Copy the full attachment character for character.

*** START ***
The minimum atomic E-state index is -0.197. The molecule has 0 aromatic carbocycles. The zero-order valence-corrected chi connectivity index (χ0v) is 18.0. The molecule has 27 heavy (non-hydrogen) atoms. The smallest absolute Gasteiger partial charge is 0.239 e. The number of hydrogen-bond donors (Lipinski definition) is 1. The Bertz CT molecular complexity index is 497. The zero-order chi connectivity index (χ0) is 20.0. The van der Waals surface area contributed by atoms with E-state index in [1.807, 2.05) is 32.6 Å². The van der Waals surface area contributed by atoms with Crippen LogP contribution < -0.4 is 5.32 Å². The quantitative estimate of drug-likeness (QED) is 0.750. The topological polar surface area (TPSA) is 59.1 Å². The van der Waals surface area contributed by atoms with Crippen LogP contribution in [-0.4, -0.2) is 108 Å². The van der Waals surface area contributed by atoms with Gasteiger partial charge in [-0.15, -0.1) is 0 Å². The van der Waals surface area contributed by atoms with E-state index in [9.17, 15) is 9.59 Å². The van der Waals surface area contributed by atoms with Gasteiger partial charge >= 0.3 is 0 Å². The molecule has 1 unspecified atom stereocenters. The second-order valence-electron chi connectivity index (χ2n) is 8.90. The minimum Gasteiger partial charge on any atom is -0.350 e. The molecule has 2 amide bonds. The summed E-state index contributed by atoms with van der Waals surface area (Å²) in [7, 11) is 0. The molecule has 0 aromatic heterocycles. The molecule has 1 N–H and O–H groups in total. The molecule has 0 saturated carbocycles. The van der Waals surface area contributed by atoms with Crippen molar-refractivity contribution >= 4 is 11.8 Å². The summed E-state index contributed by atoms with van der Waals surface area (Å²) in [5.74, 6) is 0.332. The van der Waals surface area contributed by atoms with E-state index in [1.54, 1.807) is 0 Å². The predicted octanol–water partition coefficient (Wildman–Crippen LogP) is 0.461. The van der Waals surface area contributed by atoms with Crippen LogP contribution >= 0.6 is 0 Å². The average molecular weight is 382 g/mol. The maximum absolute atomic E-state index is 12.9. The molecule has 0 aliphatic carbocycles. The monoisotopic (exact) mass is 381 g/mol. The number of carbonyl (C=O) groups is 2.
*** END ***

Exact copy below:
The minimum atomic E-state index is -0.197. The molecule has 0 aromatic carbocycles. The zero-order valence-corrected chi connectivity index (χ0v) is 18.0. The molecule has 27 heavy (non-hydrogen) atoms. The smallest absolute Gasteiger partial charge is 0.239 e. The number of hydrogen-bond donors (Lipinski definition) is 1. The Bertz CT molecular complexity index is 497. The zero-order chi connectivity index (χ0) is 20.0. The van der Waals surface area contributed by atoms with E-state index in [1.807, 2.05) is 32.6 Å². The van der Waals surface area contributed by atoms with Crippen LogP contribution < -0.4 is 5.32 Å². The quantitative estimate of drug-likeness (QED) is 0.750. The topological polar surface area (TPSA) is 59.1 Å². The van der Waals surface area contributed by atoms with Crippen LogP contribution in [-0.4, -0.2) is 108 Å². The van der Waals surface area contributed by atoms with Gasteiger partial charge in [-0.15, -0.1) is 0 Å². The van der Waals surface area contributed by atoms with E-state index in [9.17, 15) is 9.59 Å². The van der Waals surface area contributed by atoms with Gasteiger partial charge >= 0.3 is 0 Å². The molecule has 1 unspecified atom stereocenters. The second-order valence-electron chi connectivity index (χ2n) is 8.90. The minimum Gasteiger partial charge on any atom is -0.350 e. The molecule has 2 amide bonds. The summed E-state index contributed by atoms with van der Waals surface area (Å²) in [7, 11) is 0. The molecule has 0 aromatic heterocycles. The molecule has 1 N–H and O–H groups in total. The molecule has 0 saturated carbocycles. The van der Waals surface area contributed by atoms with Crippen molar-refractivity contribution >= 4 is 11.8 Å². The summed E-state index contributed by atoms with van der Waals surface area (Å²) in [5.74, 6) is 0.332. The van der Waals surface area contributed by atoms with E-state index in [1.54, 1.807) is 0 Å². The predicted octanol–water partition coefficient (Wildman–Crippen LogP) is 0.461. The van der Waals surface area contributed by atoms with Crippen LogP contribution >= 0.6 is 0 Å². The average molecular weight is 382 g/mol. The maximum absolute atomic E-state index is 12.9. The molecule has 0 aliphatic carbocycles. The monoisotopic (exact) mass is 381 g/mol. The number of carbonyl (C=O) groups is 2.